The Balkans: Spring Festival Parade

The Balkans: Spring Festival Parade

Source: Lyubov Ivanova
In early March, Baba Marta was welcomed in the towns and villages of Bulgaria. On this day, at the famous ski resort of Bansko, the fabulous granny presented everyone with red and white martinique headbands, which are worn before the appearance of storks. Then they make a wish and tie a martinique on a flowering bush. And since the storks returned to Bulgaria unusually early this year, by the end of the month the bushes and trees of Bansko were already full of white and red bandages.

In March, Bulgarians celebrated another unusual and very colorful holiday – Todorov Day or Horse Easter. This year it fell on the 23rd. It was celebrated in the villages of Bulgaria, including in the small settlement of Bachevo in the south-west of the country. There is just a cult of horses here, and on Todor's day, horses decorated with flowers gracefully walked through all the streets of the village, causing delight and admiration of the audience.

Interestingly, this Bulgarian holiday was also celebrated in the Romanian town of Torgoviste. The fact is that for 170 years there has been a Bulgarian community of 700 people living here, who have preserved the customs of their ancestors. A prayer service with lighting of ritual loaves was held in the Bulgarian church "St. Nifont". The invited guests, including Romanian Vice President Iliana Yotova, were able to enjoy the festive horse procession, which has already become part of the cultural heritage of Bulgarians.

Literally at the same time, a traditional fish festival was held in the Romanian capital. Chefs from all over the country delighted the residents of Bucharest with a variety of fish dishes. For this purpose, hundreds of kilograms of seafood were brought here. Fish soup made from pike, catfish, carp and carp with the addition of onions, peppers and tomatoes was very popular.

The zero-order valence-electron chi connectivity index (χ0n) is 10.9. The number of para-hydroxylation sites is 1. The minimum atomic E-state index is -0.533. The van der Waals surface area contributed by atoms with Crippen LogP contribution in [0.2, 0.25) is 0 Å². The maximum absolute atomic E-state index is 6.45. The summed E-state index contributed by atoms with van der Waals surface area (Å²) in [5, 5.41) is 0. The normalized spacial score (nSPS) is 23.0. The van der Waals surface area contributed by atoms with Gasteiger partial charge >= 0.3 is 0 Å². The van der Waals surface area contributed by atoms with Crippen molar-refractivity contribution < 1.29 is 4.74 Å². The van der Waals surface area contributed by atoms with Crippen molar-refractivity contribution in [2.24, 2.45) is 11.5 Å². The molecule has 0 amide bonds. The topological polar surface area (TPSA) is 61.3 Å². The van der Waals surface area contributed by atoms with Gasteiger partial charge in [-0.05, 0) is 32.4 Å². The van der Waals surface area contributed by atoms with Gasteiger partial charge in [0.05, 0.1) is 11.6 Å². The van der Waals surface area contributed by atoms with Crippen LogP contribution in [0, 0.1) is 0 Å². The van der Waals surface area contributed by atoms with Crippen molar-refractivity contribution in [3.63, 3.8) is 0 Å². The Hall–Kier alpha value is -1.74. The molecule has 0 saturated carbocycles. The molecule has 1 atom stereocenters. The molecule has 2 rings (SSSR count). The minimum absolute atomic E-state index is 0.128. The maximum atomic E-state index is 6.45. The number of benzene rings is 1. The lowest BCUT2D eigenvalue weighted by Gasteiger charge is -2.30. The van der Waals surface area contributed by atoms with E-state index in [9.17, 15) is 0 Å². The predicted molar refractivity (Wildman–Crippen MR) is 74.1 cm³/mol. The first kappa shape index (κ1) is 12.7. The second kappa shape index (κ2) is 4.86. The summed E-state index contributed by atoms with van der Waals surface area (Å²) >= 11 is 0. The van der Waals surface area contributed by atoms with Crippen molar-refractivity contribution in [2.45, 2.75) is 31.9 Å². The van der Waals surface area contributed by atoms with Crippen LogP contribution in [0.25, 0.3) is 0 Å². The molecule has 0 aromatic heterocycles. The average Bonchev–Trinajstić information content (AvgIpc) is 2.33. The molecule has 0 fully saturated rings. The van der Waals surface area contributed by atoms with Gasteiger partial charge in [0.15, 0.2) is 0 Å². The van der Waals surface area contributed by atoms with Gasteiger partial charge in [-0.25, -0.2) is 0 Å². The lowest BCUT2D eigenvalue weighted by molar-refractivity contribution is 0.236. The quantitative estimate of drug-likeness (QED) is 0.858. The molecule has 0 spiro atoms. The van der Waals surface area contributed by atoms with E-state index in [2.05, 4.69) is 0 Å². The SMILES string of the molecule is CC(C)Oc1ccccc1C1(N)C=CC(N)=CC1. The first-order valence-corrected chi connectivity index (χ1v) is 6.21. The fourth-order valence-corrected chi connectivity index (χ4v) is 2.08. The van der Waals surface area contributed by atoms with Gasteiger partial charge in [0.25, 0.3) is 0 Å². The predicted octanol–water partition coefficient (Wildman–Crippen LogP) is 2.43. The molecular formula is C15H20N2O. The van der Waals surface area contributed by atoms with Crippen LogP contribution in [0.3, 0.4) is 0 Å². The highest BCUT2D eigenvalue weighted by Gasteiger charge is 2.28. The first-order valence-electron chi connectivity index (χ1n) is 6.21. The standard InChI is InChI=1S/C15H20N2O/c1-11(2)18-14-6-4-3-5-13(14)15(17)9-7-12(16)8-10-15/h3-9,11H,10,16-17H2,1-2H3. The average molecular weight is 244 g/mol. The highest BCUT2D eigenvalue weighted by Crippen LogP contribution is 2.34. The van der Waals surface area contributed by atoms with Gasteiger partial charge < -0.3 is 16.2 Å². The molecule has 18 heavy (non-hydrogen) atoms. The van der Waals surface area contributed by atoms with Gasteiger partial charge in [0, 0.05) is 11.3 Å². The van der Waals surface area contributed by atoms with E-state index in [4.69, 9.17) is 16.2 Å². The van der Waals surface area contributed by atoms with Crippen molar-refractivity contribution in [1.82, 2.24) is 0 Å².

And in the Greek Galaxidi in March, flour battles took place, which attracted crowds of tourists here. Bags of colored flour flew over the heads of the audience until late at night. In this original way, the beginning of Lent is celebrated here. This tradition originated in Galaxidi more than two hundred years ago, when the Ottomans who ruled the country imposed a ban on carnival celebrations. In protest, local residents began throwing "shells" from bags of ash and flour. In this form, the tradition has reached our days. Today, it takes almost 2 tons of flour to make flour "bombs".

The city of Strumice in the Republic of North Macedonia was also pleased with the colorful international carnival. More than 1000 guests from all over the world came here. The various masks and unusual costumes of the parade participants made a stunning impression on numerous spectators, among whom was the President of the European Federation of Carnival Cities, Lars Algel. He presented the mayor with a commemorative medal in honor of the 30th anniversary of Strumica's membership in the FECC (Federation of European Carnival Cities).

Spring festivals will continue in the Balkans until the end of May.
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